, Volume 57, Issue 8, pp 599-604

Treatment of osteoporosis among older adults discharged from hospital in Italy

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Objective: Osteoporosis and its complications represent one of the most important causes of morbidity and mortality among the elderly. Despite the availability of several drugs deemed effective at reducing the incidence of fractures, only a minority of patients receive pharmacological treatment. We studied patients with a diagnosis of osteoporosis at discharge from hospital in Italy to identify predictors of receiving specific pharmacological treatment and to analyse how the pattern of drug prescription has changed in the last decade. Methods: We analysed data from a multicentre pharmacoepidemiology study that collected data on hospitalised patients throughout Italy. Patients with a diagnosis of osteoporosis admitted during five different surveys in 1988, 1991, 1993, 1995 and 1997 were considered for the present study. Results: Of 863 patients with a diagnosis of osteoporosis, 461 (53.4%) received treatment. Age [odds ratio (OR) 0.86 for each decade of increment, 95% confidence interval (CI) 0.73, 0.99], male gender (OR 0.67, 95% CI 0.44, 0.99), number of comorbid conditions (4–5 vs 0–3 conditions: OR 0.66, 95% CI 0.47, 0.91; 6 or more vs 0–3 conditions: OR 0.47, 95% CI 0.31, 0.72) and number of medications (OR 0.92 for each drug increase, 95% CI 0.85, 0.99) were all associated with a reduced likelihood of receiving pharmacological treatment for osteoporosis. In contrast, concomitant corticosteroid use (OR 2.00, 95% CI 1.05, 3.80), admission for hip or vertebral fracture (OR 2.10, 95% CI 1.12, 3.93) and year of survey (OR 1.11, 95% CI 1.01, 1.24) were independent predictors of a higher treatment rate. Among individual drugs, calcitonin use remarkably declined from 42.1% in 1988 to 0.8% in 1997 (P for trend <0.001), while bisphosphonate prescriptions increased from 1.3% in 1988 to 34.9% in 1997 (P for trend <0.001). Prescription of calcium did not change significantly throughout the decade examined, while vitamin D had a twofold increase (14.2% in 1988 to 26.2% in 1997, P for trend <0.001). Conclusions: Among patients discharged from hospital in Italy, osteoporosis is an uncommon diagnosis. Even when the diagnosis is made, osteoporosis is often under-treated, and treatment is reserved for younger and less medically complex patients.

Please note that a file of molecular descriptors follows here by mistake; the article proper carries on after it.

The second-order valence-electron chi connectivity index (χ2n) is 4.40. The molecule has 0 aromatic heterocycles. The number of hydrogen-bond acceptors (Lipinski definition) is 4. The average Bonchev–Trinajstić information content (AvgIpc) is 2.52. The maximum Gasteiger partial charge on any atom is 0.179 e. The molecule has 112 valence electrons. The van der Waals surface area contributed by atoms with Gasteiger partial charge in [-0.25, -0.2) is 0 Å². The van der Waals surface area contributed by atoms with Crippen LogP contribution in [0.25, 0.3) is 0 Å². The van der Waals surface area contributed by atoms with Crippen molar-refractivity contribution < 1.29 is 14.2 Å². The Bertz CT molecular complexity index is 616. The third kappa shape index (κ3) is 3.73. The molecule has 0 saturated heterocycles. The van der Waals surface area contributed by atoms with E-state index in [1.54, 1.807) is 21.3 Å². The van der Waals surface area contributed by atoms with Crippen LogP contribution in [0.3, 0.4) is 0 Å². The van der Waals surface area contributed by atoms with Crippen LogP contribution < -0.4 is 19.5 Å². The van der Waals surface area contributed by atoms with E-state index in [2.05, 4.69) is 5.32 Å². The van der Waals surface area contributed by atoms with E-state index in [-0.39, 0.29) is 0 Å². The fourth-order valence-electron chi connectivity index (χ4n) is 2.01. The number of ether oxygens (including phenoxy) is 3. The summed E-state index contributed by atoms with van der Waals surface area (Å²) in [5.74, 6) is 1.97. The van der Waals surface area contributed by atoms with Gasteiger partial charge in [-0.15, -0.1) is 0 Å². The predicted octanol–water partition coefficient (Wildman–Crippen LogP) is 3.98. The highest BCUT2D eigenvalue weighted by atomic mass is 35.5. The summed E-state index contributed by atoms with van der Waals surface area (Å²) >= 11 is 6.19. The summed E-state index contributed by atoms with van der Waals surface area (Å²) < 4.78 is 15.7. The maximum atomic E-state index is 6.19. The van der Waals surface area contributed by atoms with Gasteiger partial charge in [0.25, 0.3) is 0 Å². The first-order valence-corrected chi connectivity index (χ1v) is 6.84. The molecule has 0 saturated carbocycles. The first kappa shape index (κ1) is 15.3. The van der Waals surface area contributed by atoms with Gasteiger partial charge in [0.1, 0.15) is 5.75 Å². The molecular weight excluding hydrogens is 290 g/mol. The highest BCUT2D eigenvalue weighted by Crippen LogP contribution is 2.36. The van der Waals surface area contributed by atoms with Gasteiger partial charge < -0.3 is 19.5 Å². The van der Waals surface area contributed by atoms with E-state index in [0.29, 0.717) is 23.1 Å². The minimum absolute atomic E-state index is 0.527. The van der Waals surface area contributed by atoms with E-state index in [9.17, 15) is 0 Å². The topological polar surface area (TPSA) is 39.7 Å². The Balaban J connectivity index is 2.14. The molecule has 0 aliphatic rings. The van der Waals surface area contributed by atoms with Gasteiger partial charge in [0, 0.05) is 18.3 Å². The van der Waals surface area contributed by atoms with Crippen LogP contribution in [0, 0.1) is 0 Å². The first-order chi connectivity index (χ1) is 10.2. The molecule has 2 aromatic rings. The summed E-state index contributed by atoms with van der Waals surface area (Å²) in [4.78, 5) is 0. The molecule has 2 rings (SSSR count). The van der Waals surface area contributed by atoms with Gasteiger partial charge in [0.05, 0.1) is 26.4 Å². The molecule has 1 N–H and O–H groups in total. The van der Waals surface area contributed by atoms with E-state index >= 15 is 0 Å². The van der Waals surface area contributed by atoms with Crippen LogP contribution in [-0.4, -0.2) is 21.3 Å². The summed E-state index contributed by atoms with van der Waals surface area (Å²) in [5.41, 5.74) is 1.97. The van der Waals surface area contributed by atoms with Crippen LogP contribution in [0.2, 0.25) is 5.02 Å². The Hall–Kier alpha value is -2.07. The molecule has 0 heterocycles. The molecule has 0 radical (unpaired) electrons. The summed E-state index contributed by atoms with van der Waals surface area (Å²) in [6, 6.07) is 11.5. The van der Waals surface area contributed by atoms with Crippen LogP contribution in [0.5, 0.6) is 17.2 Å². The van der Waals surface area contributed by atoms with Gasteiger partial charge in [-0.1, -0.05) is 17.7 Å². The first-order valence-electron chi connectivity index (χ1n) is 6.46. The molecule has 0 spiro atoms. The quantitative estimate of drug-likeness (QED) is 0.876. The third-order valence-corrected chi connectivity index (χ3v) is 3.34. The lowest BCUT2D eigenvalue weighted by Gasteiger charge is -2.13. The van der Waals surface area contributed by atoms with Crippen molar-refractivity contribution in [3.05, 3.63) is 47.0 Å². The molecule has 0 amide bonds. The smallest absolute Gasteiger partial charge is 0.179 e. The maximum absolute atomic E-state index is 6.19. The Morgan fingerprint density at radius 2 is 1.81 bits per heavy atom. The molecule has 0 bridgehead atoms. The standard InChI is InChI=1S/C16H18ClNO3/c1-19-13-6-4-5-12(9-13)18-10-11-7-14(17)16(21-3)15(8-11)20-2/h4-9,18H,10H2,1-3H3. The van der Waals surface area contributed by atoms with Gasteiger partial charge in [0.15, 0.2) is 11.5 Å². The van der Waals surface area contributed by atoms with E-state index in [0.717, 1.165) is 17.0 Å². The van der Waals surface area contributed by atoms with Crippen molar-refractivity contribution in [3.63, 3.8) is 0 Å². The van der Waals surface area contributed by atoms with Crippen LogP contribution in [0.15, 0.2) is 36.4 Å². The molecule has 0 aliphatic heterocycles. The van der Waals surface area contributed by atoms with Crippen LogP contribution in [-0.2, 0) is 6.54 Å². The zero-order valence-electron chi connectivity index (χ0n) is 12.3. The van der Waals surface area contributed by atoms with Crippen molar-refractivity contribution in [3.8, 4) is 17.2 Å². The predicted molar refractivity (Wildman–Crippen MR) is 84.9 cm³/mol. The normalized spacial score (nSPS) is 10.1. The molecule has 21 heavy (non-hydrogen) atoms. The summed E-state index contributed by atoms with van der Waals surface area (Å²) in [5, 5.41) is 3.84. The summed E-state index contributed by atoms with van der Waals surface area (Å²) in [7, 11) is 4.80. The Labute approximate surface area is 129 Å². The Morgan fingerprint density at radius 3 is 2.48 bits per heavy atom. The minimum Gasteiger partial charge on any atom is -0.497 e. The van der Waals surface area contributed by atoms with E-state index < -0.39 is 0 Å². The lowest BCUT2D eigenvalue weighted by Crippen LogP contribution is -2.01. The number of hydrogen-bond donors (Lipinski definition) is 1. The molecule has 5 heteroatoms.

Accepted in revised form: 12 July 2001
Electronic Publication